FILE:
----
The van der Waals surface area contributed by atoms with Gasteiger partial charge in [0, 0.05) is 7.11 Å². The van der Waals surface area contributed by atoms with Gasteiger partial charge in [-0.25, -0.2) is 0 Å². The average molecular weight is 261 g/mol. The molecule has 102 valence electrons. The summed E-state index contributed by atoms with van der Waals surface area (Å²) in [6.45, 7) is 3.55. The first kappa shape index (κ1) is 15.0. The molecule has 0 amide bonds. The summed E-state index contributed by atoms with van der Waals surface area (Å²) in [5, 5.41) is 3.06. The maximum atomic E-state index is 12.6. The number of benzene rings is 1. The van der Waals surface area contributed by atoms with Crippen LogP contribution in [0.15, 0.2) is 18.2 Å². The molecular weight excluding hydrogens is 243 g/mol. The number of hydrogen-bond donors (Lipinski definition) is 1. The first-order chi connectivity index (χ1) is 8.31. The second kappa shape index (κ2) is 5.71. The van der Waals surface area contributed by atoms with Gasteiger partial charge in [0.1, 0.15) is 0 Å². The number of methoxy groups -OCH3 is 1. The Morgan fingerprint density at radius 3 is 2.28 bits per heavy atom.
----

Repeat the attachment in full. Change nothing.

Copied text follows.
The van der Waals surface area contributed by atoms with Gasteiger partial charge in [0, 0.05) is 7.11 Å². The van der Waals surface area contributed by atoms with Gasteiger partial charge in [-0.25, -0.2) is 0 Å². The average molecular weight is 261 g/mol. The molecule has 102 valence electrons. The summed E-state index contributed by atoms with van der Waals surface area (Å²) in [6.45, 7) is 3.55. The first kappa shape index (κ1) is 15.0. The molecule has 0 amide bonds. The summed E-state index contributed by atoms with van der Waals surface area (Å²) in [5, 5.41) is 3.06. The maximum atomic E-state index is 12.6. The number of benzene rings is 1. The van der Waals surface area contributed by atoms with Crippen LogP contribution in [0.15, 0.2) is 18.2 Å². The molecular weight excluding hydrogens is 243 g/mol. The number of hydrogen-bond donors (Lipinski definition) is 1. The first-order chi connectivity index (χ1) is 8.31. The second kappa shape index (κ2) is 5.71. The van der Waals surface area contributed by atoms with Gasteiger partial charge in [0.1, 0.15) is 0 Å². The number of methoxy groups -OCH3 is 1. The Morgan fingerprint density at radius 3 is 2.28 bits per heavy atom.